The IRS urges anyone due a refund to file as soon as possible, as the IRS is still processing refunds, claiming that most refunds are still being issued within 21 days.
Please note this key statement:
“No extension is provided in this notice for the payment or deposit of any other type of Federal tax, or for the filing of any Federal information return.”
ONLY those federal taxes originally due to be filed and paid on April 15 are subject to this extension. Please call or email if you have questions about other federal tax filing deadlines.
STATE TAX FILING CHANGES:
Several states have already postponed tax filing deadlines, and in some cases also deferred payment requirements.
The Association of International CPAs has a useful summary of State Tax Filing Guidance for Coronavirus Pandemic. Note that this linked document is current as of midday March 20. I will try to update as I am able.
MINNESOTA TAX DEADLINE CHANGES
Avisen’s home state of Minnesota has adopted the following changes to date, per this handy MN Department of Revenue COVID-19 page:
A 30-day Sales and Use Tax grace period for businesses that have had to suspend or reduce services, such as restaurants and bars, under Gov. Walz’s Execution Orders20-04 then 20-08.
* Unfortunately, businesses do need to still filer their returns, but payments and interest will be deferred until April 20.
A 30-day Lawful Gambling Tax grace period for organizations that request an extension by March 27
A 60-day filing extension for Minnesota Care Taxes for returns that were due on March 16, 2020.
* Organizations have to request an extension by April 15.
* These organizations will then have returns due by May 15.
* These taxes include the Provider Tax; Hospital Tax; Surgical Center Tax; Wholesale Drug Distributer Tax and Legend Drug Use Tax.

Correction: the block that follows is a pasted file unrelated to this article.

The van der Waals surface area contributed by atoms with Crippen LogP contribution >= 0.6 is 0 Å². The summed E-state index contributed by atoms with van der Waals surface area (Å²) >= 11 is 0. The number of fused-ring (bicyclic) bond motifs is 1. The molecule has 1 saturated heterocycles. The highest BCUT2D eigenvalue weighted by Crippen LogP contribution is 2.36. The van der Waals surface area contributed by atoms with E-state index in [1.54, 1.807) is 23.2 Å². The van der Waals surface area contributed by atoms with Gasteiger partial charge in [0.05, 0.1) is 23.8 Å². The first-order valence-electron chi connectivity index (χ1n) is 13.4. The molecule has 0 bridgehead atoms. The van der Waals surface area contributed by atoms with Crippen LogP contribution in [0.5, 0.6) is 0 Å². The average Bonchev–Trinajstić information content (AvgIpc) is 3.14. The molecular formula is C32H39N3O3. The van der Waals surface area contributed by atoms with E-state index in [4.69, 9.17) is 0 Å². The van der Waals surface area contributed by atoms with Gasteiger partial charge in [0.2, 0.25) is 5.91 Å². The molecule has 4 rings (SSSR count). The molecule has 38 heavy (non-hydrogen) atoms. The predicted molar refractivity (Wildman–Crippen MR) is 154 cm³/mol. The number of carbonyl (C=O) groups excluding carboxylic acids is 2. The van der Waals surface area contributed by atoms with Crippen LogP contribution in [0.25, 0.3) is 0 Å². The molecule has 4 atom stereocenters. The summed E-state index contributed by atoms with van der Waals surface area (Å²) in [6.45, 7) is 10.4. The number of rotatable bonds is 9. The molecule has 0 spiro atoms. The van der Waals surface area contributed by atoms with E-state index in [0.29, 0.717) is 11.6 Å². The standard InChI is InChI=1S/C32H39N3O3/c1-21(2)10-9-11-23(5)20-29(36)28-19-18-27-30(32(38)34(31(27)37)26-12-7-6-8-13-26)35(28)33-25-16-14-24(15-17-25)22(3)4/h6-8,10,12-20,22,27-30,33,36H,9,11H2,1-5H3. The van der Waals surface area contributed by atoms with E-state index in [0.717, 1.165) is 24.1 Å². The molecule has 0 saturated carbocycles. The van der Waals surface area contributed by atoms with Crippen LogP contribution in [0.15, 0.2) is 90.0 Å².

As of this posting on Sunday, March 22, Minnesota has not yet formally extended the April 15 filing and payment deadline. At his Saturday, March 21 news conference, Gov. Walz announced his intention to make the extension effective, but he and the Commissioner of Revenue have not yet determined whether they will need an Act of the Legislature to do so.
Again, it’s helpful to remember the limits of emergency powers, and a smart executive taking care to ensure the validity of each action under these powers.
LOCAL TAX DEADLINES:
So far, Property Tax deadlines have not been changed in Minnesota, and Sales and Use Tax filings are made to the state Department of Revenue rather than to local governments, even for locally-applied taxes.
In other states, local jurisdictions may need to take or have taken action to defer payment and filing deadlines. Please let me know if I can help you navigate this chaos.
In the next few updates, I plan to focus on Small Business Support, as well as a review of any Congressional action taken. As I write this, Members of Congress are deep in final negotiation on a large package including more emergency assistance for small businesses as well as states and local governments.
I am working with an outside colleague on some longer-term forecast of the scope and scale of this pandemic and what it may mean for business planning.
In the meantime, call or email me – or anyone else at Avisen – for everything from a quick check-in to a deep dive on a specific problem.
Stay safe and healthy, and #StayHome.